David Trainor said he read studies saying that property values are affected negatively by the presence of wind farms. Trainor also questioned the reliability of Relight’s data, as a wider distance from the turbines is used as part of Relight’s research. A wider range means that the data is diluted in looking for a probability of reduced values. “They couldn’t find enough data within a two mile radius to support what they were looking for, so they started to expand the radius,” said Trainor.
Paladino responded, confirming that several range bands are used in these studies. “What these studies do is they analyze each and every one of those bands…They were trying to analyze the various things that people take into consideration as to whether or not the property value would be increased or decreased,” said Paladino. What this means is that these studies look not only at proximity to turbines, but other relevant data that one would use in determining property value at all, which requires a wider range to gather an appropriate amount of data.
Terry Coppinger questioned whether or not the turbines can be altered to reduce noise emissions, and whether or not the data used in such alterations would be relevant. Coppinger said that the software used in such machines runs on a set of conditions that are determined using prior weather information, not real-time data.
Paladino agreed, saying that weather is unpredictable at times. However, Paladino reiterated that the software would still be capable of doing its task and reducing tower noise emissions to below state limits. “We take the same GE data that was used for the smaller machine, and then we take the new machine and do the same exact study. Those studies conclude that you will not have a problem with noise or shadow flicker,” said Paladino.
After several people spoke on the potential health risks of infrasound, Thompson asked the crowd if anyone had actually spoken to people affected in such ways. Several people said they have spoken to others who once lived near wind towers and moved because of the health problems that arose. Furthermore, multiple people cited the same study from Brown County, Wisconsin, in which eight turbines (that were smaller and less powerful) created enough health risks to deem the county as a whole potentially hazardous.
“The evidence may seem anecdotal, but they’re real people who live next door to real wind farms,” said Mike Nichols.
Thompson also asked if anyone had contacted the Illinois Pollution Control Board as to what the county could do if noise complaints are to be filed. Corey Leonard said he did, and that the ICPB told him there are current pending cases in Illinois for noise violations, but it is a very long and drawn out process. Leonard said some of the cases started in 2012 and are ongoing. Furthermore, it would be on the part of the county to find evidence that the turbines are the cause of the noise pollution.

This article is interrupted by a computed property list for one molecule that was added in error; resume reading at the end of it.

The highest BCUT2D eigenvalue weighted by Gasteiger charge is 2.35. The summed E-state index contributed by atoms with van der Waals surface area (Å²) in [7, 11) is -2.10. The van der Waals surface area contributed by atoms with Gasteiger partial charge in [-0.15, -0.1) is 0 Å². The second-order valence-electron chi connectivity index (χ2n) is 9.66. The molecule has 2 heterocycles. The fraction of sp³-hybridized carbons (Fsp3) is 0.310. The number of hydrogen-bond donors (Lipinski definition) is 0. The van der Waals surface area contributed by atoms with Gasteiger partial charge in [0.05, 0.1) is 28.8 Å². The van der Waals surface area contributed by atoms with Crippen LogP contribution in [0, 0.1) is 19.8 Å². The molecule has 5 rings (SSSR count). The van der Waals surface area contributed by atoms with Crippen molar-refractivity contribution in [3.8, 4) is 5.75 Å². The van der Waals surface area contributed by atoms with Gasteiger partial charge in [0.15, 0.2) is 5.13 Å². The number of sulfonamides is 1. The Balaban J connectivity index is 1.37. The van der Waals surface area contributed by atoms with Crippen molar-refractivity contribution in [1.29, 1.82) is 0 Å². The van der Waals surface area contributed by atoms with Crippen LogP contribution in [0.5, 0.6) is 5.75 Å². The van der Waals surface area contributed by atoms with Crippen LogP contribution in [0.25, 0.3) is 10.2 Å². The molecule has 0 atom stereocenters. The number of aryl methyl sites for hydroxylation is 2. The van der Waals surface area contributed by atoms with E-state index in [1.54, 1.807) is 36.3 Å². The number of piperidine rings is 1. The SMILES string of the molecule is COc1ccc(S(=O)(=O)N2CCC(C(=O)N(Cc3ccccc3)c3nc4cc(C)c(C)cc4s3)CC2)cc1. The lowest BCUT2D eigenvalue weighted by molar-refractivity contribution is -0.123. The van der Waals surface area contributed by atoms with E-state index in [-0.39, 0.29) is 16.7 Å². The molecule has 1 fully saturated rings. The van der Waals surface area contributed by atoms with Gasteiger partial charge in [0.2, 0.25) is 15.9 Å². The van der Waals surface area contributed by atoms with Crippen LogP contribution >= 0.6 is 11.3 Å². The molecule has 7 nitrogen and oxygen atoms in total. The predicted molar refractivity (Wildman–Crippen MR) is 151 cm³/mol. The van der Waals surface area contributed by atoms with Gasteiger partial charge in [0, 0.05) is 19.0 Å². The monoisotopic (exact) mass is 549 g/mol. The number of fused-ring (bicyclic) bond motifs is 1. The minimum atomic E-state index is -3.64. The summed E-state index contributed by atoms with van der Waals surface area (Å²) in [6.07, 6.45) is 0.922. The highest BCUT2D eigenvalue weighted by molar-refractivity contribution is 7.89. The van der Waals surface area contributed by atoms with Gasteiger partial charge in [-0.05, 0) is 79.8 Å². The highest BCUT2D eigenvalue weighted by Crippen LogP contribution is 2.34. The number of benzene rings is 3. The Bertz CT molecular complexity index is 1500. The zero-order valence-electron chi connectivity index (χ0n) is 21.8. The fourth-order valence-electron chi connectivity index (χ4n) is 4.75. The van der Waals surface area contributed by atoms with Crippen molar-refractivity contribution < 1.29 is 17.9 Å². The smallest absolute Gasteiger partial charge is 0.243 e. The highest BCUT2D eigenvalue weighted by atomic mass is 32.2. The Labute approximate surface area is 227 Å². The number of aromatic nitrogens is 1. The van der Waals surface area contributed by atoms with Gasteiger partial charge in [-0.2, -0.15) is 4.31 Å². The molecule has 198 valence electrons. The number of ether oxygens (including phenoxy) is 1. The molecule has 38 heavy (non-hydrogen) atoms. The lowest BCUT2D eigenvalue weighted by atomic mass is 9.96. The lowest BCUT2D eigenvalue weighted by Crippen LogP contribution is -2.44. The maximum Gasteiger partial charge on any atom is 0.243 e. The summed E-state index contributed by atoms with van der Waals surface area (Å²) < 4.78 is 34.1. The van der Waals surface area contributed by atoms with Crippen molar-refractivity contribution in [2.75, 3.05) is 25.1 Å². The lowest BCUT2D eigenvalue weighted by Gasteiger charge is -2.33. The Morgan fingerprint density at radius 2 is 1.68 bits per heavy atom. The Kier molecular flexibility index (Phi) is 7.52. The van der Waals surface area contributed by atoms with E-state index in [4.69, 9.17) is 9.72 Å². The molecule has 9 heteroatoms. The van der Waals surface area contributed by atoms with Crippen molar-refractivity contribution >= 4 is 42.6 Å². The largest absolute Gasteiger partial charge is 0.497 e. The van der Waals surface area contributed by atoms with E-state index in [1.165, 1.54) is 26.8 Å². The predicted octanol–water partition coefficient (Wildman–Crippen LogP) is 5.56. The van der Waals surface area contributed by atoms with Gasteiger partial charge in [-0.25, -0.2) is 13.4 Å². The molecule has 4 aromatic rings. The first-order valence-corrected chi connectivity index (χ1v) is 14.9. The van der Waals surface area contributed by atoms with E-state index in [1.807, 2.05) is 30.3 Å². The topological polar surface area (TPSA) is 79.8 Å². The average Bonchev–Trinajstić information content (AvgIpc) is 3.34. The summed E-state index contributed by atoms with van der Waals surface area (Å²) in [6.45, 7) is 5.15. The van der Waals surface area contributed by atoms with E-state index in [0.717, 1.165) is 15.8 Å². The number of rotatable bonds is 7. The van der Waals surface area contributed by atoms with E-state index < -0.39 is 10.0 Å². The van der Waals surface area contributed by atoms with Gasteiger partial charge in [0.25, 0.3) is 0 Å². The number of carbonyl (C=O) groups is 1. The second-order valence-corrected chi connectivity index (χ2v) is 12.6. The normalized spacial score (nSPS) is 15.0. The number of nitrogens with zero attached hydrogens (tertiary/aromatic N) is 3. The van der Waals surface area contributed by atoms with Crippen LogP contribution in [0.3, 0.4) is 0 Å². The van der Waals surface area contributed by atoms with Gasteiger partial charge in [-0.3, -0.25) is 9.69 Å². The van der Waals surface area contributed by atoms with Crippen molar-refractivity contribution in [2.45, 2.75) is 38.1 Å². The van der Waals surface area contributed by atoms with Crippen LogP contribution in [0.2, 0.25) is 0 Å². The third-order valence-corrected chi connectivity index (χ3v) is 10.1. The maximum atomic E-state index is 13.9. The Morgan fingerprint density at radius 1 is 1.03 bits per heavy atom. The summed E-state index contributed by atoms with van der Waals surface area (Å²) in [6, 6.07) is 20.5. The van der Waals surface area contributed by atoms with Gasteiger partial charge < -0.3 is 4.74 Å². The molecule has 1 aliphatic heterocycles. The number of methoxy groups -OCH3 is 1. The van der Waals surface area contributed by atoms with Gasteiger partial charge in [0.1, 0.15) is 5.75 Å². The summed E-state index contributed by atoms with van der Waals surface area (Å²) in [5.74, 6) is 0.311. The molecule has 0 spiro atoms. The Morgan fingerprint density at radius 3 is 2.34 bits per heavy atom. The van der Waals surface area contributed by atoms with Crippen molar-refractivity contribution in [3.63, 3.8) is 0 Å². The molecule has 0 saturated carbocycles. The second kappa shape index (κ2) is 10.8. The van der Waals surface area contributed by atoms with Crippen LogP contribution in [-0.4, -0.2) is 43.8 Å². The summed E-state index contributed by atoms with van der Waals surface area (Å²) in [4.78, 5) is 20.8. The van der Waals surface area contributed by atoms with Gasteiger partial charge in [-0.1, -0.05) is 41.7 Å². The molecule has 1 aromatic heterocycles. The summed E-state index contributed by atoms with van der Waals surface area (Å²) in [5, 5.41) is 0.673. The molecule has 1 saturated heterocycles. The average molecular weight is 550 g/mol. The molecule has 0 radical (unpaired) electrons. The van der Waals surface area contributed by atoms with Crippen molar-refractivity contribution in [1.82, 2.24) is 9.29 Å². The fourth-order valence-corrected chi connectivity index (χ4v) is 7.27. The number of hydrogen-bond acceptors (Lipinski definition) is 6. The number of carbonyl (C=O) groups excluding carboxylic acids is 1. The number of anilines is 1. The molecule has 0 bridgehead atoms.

Leonard also reiterated that these turbines would be 3.5 times more powerful than any existing turbines in Illinois, and the smaller machines are already causing concern for health. Leonard said that the ordinances for wind farms were created in 2003 and “are ancient in the wind industry. The ordinances have not changed.”
One concerned citizen asked about potential traffic hazards and how the increased traffic will interfere with farming or school bus transportation. Paladino reiterated from the previous meeting that he has also met with engineers in Broadwell, Elkhart, and Mount Pulaski, and Relight is willing to provide the funding to assist the three townships to review the engineering plans, and to allow them to hire a construction superintendent to oversee construction. Paladino also said they are looking into possible railway transportation.
Blair Hoerbert spoke on behalf of the County Farm Bureau. Hoerbert said the Bureau has not taken a position on this issue, but they are researching the subjects at hand. Hoerbert also asked that the ZBA be sure to take their time when making this big decision.
Shaun Tyson, a member of the fire department in Mount Pulaski, said he is concerned about helicopter access to the area for emergencies. Tyson said helicopter pilots are usually instructed to avoid areas with wind farms altogether due to safety risks.
In a similar vein, Larry Baker said he is concerned about the use of aerial application of pesticides. Baker said that some of the pilots in the area would increase their fees to spread pesticide by air by fifty percent, or refuse service altogether if turbines are built.
ZBA member Judy Graff asked if the school superintendents in the area have voiced the same concerns. Paladino said that every school official he has spoken to has been in favor of the project.
“I understand how controversial this issue is. I understand everything that you have said,” said Paladino. “I feel the same as you, I want the board to make the right decision.”
Several citizens also provided copies of opposing studies to those provided by Relight. Over the course of the entire evening, both the applicant and the concerned public said that many of the sources cited have been released only recently, and it is only now that effects of these machines are really being studied.
Thompson said the members would need time to read through the additional research that was provided by Relight and the concerned public. They also would need to allow for adequate time before the county board can make the ultimate decision on the matter, as the ZBA only makes a recommendation.
The third part of the hearing will be held in the same location at the same time on January 8th. The ZBA will not take comments from the public on this date, although they encourage people to attend and watch the deliberations.
Members of the ZBA present were Doug Thompson, chairman; Rick Sheley, Judy Graff and Brett Farmer. Dean Toohey was absent. Zoning Officer Will D’Andrea was also present.